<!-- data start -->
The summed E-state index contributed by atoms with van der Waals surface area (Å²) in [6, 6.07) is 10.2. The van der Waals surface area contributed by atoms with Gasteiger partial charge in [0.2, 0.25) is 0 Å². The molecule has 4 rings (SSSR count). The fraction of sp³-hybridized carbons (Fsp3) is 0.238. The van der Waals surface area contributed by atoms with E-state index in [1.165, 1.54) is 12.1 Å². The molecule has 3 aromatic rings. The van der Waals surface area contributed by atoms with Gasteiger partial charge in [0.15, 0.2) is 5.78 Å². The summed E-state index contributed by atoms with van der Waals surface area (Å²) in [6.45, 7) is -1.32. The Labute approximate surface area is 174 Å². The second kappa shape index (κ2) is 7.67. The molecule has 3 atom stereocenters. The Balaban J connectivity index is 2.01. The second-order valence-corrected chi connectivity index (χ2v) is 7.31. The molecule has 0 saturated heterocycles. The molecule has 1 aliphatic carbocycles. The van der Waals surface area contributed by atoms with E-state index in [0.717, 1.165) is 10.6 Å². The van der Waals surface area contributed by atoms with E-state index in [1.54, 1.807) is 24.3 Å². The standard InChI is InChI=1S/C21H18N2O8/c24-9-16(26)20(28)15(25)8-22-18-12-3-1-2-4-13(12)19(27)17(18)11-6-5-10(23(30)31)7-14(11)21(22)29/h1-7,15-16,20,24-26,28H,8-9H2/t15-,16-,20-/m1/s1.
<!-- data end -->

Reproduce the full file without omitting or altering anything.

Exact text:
The summed E-state index contributed by atoms with van der Waals surface area (Å²) in [6, 6.07) is 10.2. The van der Waals surface area contributed by atoms with Gasteiger partial charge in [0.2, 0.25) is 0 Å². The molecule has 4 rings (SSSR count). The fraction of sp³-hybridized carbons (Fsp3) is 0.238. The van der Waals surface area contributed by atoms with E-state index in [1.165, 1.54) is 12.1 Å². The molecule has 3 aromatic rings. The van der Waals surface area contributed by atoms with Gasteiger partial charge in [0.15, 0.2) is 5.78 Å². The summed E-state index contributed by atoms with van der Waals surface area (Å²) in [6.45, 7) is -1.32. The Labute approximate surface area is 174 Å². The second kappa shape index (κ2) is 7.67. The molecule has 3 atom stereocenters. The Balaban J connectivity index is 2.01. The second-order valence-corrected chi connectivity index (χ2v) is 7.31. The molecule has 0 saturated heterocycles. The molecule has 1 aliphatic carbocycles. The van der Waals surface area contributed by atoms with E-state index in [0.717, 1.165) is 10.6 Å². The van der Waals surface area contributed by atoms with E-state index in [1.54, 1.807) is 24.3 Å². The standard InChI is InChI=1S/C21H18N2O8/c24-9-16(26)20(28)15(25)8-22-18-12-3-1-2-4-13(12)19(27)17(18)11-6-5-10(23(30)31)7-14(11)21(22)29/h1-7,15-16,20,24-26,28H,8-9H2/t15-,16-,20-/m1/s1.